First impression on unpacking the Q702 test unit was the solid feel and clean, minimalist styling.
Have you ever scoured the internet for a file you need only to find it an RAR archive? There have been so many times when we have encountered RAR that we figured it was about time we put it through its paces to see if it's really worth downloading.
- Easy to use, Small download
- Too slow
WinRAR comes in handy when trying to open .rar files but isn’t recommended as our compression program of choice.
Price$ 28.95 (AUD)
WinRAR has a very straight forward interface which is extremely easy to use. Files can be added with the click of a button or with drag and drop capabilities, where the user can simply move files into the open archive. Users of WinRAR can also choose to create WinZip files as well, making RAR far more flexible.
The most popular compression program on the internet is easily Winzip (.zip files) so in our tests we have compared the compression times and rates for WinZip and WinRAR. WinRAR offers tight compression making huge files manageable in minutes but we found that WinZip did it faster. We tried two file sizes and while the compression speeds were vastly different, the level of compression was fairly similar, if not slightly in favour of WinRAR.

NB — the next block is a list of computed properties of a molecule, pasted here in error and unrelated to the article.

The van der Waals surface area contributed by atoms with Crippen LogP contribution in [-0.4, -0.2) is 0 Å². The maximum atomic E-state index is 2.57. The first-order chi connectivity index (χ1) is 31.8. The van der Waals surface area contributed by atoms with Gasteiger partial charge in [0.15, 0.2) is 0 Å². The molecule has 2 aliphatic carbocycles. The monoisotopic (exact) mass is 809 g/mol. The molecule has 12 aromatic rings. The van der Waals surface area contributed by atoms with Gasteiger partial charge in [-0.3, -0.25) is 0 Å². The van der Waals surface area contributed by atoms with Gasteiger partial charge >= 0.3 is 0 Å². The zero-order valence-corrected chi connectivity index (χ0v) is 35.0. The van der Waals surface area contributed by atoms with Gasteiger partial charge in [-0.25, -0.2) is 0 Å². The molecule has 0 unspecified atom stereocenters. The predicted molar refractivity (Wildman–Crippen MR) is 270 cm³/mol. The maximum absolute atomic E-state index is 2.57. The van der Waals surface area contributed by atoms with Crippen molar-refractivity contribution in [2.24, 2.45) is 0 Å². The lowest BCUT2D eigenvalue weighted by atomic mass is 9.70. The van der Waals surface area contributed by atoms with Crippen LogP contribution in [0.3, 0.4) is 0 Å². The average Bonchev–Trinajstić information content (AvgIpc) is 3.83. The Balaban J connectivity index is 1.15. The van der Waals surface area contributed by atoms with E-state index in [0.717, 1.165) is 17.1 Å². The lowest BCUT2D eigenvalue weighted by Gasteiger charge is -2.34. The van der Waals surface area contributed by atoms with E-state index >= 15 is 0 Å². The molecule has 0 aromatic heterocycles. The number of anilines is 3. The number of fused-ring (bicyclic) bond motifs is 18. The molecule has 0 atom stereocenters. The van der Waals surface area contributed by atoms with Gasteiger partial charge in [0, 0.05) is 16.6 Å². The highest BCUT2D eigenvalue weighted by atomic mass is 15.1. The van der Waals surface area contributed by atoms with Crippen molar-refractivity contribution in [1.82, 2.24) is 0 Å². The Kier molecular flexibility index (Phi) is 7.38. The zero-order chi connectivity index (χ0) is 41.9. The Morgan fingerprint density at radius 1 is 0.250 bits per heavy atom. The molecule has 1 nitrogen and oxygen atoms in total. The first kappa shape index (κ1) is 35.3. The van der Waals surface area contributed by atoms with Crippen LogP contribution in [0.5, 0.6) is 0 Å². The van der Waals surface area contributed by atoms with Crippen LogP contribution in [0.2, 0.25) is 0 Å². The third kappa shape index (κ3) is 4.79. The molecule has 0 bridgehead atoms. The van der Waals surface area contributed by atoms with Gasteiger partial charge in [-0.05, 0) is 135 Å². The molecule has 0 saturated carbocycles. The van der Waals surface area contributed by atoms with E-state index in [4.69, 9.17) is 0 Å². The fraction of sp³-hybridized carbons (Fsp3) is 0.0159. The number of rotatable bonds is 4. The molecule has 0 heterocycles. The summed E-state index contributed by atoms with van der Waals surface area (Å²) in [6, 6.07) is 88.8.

We compressed a 95MB file with WinRAR and in 1min 20sec the program produced a 90MB file. WinZip produced a 90.1MB file in only 25 seconds. We next tried a 1GB source file and both programs produced a 980MB file. However, while WinRAR took 18min 23sec to do the job, again WinZip proved to be superior by creating the file in only 7min 45sec. These are vastly different speeds, making WinRAR woefully below par and a questionable choice in compression software.
WinRAR can be downloaded via an evaluation trial or purchased from the WinRAR website but in all honesty, based on our tests, we believe you would be much better served by a copy of WinZip
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GGG Evaluation Team
For work use, Microsoft Word and Excel programs pre-installed on the device are adequate for preparing short documents.
The Fujitsu LifeBook UH574 allowed for great mobility without being obnoxiously heavy or clunky. Its twelve hours of battery life did not disappoint.
The screen was particularly good. It is bright and visible from most angles, however heat is an issue, particularly around the Windows button on the front, and on the back where the battery housing is located.
My first impression after unboxing the Q702 is that it is a nice looking unit. Styling is somewhat minimalist but very effective. The tablet part, once detached, has a nice weight, and no buttons or switches are located in awkward or intrusive positions.
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